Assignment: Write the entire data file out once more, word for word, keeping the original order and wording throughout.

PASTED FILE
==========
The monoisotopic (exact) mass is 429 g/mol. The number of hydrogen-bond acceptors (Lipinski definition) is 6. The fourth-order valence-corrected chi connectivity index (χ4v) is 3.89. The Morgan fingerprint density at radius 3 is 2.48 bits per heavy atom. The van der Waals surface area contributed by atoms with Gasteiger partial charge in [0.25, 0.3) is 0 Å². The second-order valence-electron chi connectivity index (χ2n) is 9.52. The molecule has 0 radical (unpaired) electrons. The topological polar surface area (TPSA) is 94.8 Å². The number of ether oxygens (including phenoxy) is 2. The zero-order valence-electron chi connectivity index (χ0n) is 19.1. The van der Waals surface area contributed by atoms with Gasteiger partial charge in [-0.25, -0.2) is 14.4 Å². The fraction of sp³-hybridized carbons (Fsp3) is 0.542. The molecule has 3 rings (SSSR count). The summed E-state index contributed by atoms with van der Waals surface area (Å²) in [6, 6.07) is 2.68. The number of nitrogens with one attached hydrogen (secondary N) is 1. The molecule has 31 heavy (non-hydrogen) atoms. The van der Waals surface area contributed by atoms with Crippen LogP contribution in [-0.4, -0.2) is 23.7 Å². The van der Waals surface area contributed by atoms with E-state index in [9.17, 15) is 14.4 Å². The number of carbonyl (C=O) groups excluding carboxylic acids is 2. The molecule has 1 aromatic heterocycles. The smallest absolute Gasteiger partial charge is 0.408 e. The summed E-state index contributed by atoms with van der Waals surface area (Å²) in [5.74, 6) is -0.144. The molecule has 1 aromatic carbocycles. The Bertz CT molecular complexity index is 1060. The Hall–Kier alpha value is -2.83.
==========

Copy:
The monoisotopic (exact) mass is 429 g/mol. The number of hydrogen-bond acceptors (Lipinski definition) is 6. The fourth-order valence-corrected chi connectivity index (χ4v) is 3.89. The Morgan fingerprint density at radius 3 is 2.48 bits per heavy atom. The van der Waals surface area contributed by atoms with Gasteiger partial charge in [0.25, 0.3) is 0 Å². The second-order valence-electron chi connectivity index (χ2n) is 9.52. The molecule has 0 radical (unpaired) electrons. The topological polar surface area (TPSA) is 94.8 Å². The number of ether oxygens (including phenoxy) is 2. The zero-order valence-electron chi connectivity index (χ0n) is 19.1. The van der Waals surface area contributed by atoms with Gasteiger partial charge in [-0.25, -0.2) is 14.4 Å². The fraction of sp³-hybridized carbons (Fsp3) is 0.542. The molecule has 3 rings (SSSR count). The summed E-state index contributed by atoms with van der Waals surface area (Å²) in [6, 6.07) is 2.68. The number of nitrogens with one attached hydrogen (secondary N) is 1. The molecule has 31 heavy (non-hydrogen) atoms. The van der Waals surface area contributed by atoms with Crippen LogP contribution in [-0.4, -0.2) is 23.7 Å². The van der Waals surface area contributed by atoms with E-state index in [9.17, 15) is 14.4 Å². The number of carbonyl (C=O) groups excluding carboxylic acids is 2. The molecule has 1 aromatic heterocycles. The smallest absolute Gasteiger partial charge is 0.408 e. The summed E-state index contributed by atoms with van der Waals surface area (Å²) in [5.74, 6) is -0.144. The molecule has 1 aromatic carbocycles. The Bertz CT molecular complexity index is 1060. The Hall–Kier alpha value is -2.83.